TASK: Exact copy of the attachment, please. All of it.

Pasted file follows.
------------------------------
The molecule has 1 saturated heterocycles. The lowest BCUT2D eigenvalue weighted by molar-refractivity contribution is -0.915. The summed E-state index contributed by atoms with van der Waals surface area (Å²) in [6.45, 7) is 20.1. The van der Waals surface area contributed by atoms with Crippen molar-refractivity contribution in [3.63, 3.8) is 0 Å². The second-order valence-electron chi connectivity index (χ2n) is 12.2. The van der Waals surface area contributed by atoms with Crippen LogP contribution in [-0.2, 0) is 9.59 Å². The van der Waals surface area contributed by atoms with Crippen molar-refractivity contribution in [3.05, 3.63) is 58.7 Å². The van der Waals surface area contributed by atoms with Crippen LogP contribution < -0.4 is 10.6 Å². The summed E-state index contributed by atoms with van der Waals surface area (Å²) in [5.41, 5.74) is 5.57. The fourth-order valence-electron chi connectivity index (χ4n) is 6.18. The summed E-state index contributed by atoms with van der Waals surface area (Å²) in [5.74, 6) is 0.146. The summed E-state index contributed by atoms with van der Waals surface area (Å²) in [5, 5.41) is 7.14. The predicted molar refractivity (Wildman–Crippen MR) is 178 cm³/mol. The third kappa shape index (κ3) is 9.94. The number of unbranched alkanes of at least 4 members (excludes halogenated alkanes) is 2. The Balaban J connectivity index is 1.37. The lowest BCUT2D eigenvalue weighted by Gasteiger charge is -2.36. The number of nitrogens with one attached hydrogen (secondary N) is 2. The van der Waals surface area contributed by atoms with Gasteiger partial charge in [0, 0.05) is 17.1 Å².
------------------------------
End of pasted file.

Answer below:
The molecule has 1 saturated heterocycles. The lowest BCUT2D eigenvalue weighted by molar-refractivity contribution is -0.915. The summed E-state index contributed by atoms with van der Waals surface area (Å²) in [6.45, 7) is 20.1. The van der Waals surface area contributed by atoms with Crippen molar-refractivity contribution in [3.63, 3.8) is 0 Å². The second-order valence-electron chi connectivity index (χ2n) is 12.2. The van der Waals surface area contributed by atoms with Crippen LogP contribution in [-0.2, 0) is 9.59 Å². The van der Waals surface area contributed by atoms with Crippen molar-refractivity contribution in [3.05, 3.63) is 58.7 Å². The van der Waals surface area contributed by atoms with Crippen LogP contribution < -0.4 is 10.6 Å². The summed E-state index contributed by atoms with van der Waals surface area (Å²) in [5.41, 5.74) is 5.57. The fourth-order valence-electron chi connectivity index (χ4n) is 6.18. The summed E-state index contributed by atoms with van der Waals surface area (Å²) in [5.74, 6) is 0.146. The summed E-state index contributed by atoms with van der Waals surface area (Å²) in [5, 5.41) is 7.14. The predicted molar refractivity (Wildman–Crippen MR) is 178 cm³/mol. The third kappa shape index (κ3) is 9.94. The number of unbranched alkanes of at least 4 members (excludes halogenated alkanes) is 2. The Balaban J connectivity index is 1.37. The lowest BCUT2D eigenvalue weighted by Gasteiger charge is -2.36. The number of nitrogens with one attached hydrogen (secondary N) is 2. The van der Waals surface area contributed by atoms with Gasteiger partial charge in [0, 0.05) is 17.1 Å².